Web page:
But the Bishop was not favorably impressed with the town at that time, for had he been worldly-wise and accepted the gift, their value to the church to-day would be incalculable. He finally concluded to remain, and occupied as a residence, the white house on the southeast corner of Harney and Eighth streets, which was vacated by Thomas O'Connor for that purpose. The church was then elevated to the dignity of a cathedral, and Father Cannon was succeeded as pastor by the Rev. William Kelly, who was ordained in the church on the 25th of June, 1859. The latter, after years of active service throughout the diocese, is assistant pastor at the present cathedral, and a member of the Bishop's council. He was succeeded by Father Dillon, and at different times since then Fathers Lawrence, McMahon, Hayes, Curtis, Daxacher, Greenebaum, and Egan have been pastors of the old church.
The old cathedral was severely plain and unpretentious, free of ornamentation within and without. A simple wooden cross, devoid of paint or gilding, surmounted the western gable, mutely proclaiming, "In this sign conquer." The altar occupied the southeast corner; the opposite corner was partitioned off and used as the sacristy. A rude gallery or organ loft was built over the entrance, and a choir organized shortly after the Bishop decided to permanently locate here. The first organist was Mrs. Burkhard, daughter of Vincent Burkley.
After the completion of the Ninth Street Cathedral in 1867, the church was turned into a school, and placed in charge of the Sisters of Mercy. In this capacity it served to lay the foundations of faith in hundreds of youth in the city, and to guide their footsteps in the paths that lead to usefulness and honor in after life. The changes of a quarter of a century had not disturbed a single feature of the old temple. A brick wing was built on the south side a few years ago to accommodate the rapidly increasing number of children, but with this exception, it stood as it did in 1856, when the pioneers gathered within its unplastered walls to render homage to the Being above.
The new cathedral of St. Philomena was built a few years since by Father Eagan, under the charge of Bishop O'Connor, and at a cost of $40,000. It is located on Ninth street, nearly opposite the site of the first building, and is joined on the south by the pastoral residence, the two buildings occupying the Ninth street front from Harney to Howard street. The building committee in charge of the project consisted of James Creighton, F. X. Dellone and Vincent C. Burkley, all of whom are still prominent citizens of Omaha. Foundations were laid in 1867 by David Richards, but the work of collecting the necessary funds was slow, and it was not until 1869 that the structure was completed. Its size is 125x60 feet; its seating capacity is 1,000. The interior of the church, at first plainly decorated, has been enriched by a beautiful altar of fine Italian marble, the gift of Mrs. Edward Creighton, and valued at $5,000. An organ, the finest in the city, was purchased at a later date, at a cost of nearly $6,000. The cathedral is now in charge of Father English, who is under the spiritual supervision of Bishop O'Connor.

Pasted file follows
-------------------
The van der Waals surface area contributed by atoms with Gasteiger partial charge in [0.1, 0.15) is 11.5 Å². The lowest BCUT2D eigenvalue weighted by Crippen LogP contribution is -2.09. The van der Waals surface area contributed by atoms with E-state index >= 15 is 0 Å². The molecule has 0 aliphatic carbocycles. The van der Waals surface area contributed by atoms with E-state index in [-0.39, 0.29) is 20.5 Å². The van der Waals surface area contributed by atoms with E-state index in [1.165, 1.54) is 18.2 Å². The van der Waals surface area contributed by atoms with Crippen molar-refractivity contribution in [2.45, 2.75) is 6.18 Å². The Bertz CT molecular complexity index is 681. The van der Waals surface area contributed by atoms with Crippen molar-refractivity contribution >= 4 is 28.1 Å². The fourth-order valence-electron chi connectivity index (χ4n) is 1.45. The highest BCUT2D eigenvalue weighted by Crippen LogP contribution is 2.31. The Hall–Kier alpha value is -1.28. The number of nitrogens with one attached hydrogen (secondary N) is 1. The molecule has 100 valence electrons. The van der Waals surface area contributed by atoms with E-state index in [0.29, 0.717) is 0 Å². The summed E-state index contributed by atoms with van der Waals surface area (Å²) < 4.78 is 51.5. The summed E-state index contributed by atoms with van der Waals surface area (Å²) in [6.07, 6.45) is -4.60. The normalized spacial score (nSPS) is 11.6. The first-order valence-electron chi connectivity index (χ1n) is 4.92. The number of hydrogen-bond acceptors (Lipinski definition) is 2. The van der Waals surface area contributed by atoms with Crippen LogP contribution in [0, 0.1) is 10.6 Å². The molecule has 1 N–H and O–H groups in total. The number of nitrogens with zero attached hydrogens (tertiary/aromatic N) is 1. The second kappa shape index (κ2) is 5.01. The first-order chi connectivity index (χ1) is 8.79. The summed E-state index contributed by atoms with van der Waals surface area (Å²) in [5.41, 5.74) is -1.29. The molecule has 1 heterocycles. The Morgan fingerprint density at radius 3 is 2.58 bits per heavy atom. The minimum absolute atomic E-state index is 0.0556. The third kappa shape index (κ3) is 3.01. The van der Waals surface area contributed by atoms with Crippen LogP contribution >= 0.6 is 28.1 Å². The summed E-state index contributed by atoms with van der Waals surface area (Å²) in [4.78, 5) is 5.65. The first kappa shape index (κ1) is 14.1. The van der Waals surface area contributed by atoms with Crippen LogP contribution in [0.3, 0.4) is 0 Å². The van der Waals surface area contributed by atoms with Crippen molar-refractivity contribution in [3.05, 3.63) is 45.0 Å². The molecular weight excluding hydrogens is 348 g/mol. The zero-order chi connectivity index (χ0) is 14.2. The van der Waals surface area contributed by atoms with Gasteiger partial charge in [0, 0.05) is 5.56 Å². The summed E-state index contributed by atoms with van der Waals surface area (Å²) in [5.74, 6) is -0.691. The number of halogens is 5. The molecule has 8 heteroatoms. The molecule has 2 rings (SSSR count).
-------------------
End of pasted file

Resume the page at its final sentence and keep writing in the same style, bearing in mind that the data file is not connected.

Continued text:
The Francescan Convent.--Prior to the building of the new cathedral, the Francescan sisters had erected at a point in the extreme northwest of the city, a convent in the order in which numerous scholars were taught. This building, which bears date 1866, is 44x60 feet, and three stories in height, and was built by F. X. Dellone and Withnell Bros.; the former doing the wood and the latter the brick work. Its cost was $10,000. The location of the convent was found after some years to be too far from the city's heart.
The Cass Street Convent was then built. This convent, largely a conventual school, is located on the northwest corner of Cass and Eighteenth streets. It was begun in 1876, and completed in the following year. Its size is forty by sixty feet; its height four stories, and its cost $14,000. It was built, as was the older building, of brick, the contractors being F. X. Dellone and Withnell Bros. Here a large school containing the children of many of the best families of the city is yearly assembled, and the work of education is conducted by the sisters in a manner to elicit hearty commendation.
St. Joseph's Hospital.--The hospital, among the most admirable of Omaha's benevolent institutions, is in charge of the Sisters of St. Francis. It immediately adjoins the Omaha Medical College, whose students depend upon it for use in their clinical study. An addition nearly as large as the original hospital building has long been earnestly desired and needed by the sisters in charge. After great efforts, the necessary funds were obtained, the building begun in April, 1882, and completed that fall. Those who executed this work were Withnell Bros., brick, A. Doneken, carpenter work, Joseph Lehman, Milton Rogers and Edward Fitzpatrick, in painting, tin work and plumbing. The new building has four large, light and airy wards for the reception of patients of both sexes--that of the women being upon the upper floor--and a large number of private rooms where those who can afford such luxuries can have separate care. There are also abundant bath rooms, and laboratories and numerous appliances for the comfort of inmates. On the lower floor is a neat chapel, and near the operating room which adjoins the east entrance, a complete pharmacy. The patients admitted here are carefully and pleasantly attended by the sisters, and are given all due care without regard to their possession or non-possession of money. From those who can afford it, a fee of $5 is received weekly, but no advantages are given them over those who have no funds. Four sisters of St. Francis first took charge of the hospital in 1880, but have been reinforced until now the hospital has twelve sisters and three Postolantinin or novitiates, all under Lady Superior Mary Alphonsa. It is a hard matter to say enough in praise of this noble institution or the devoted women who have given their lives to the work. St. Joseph's is a monument of a great comprehensive charity, of which Omaha may well feel proud.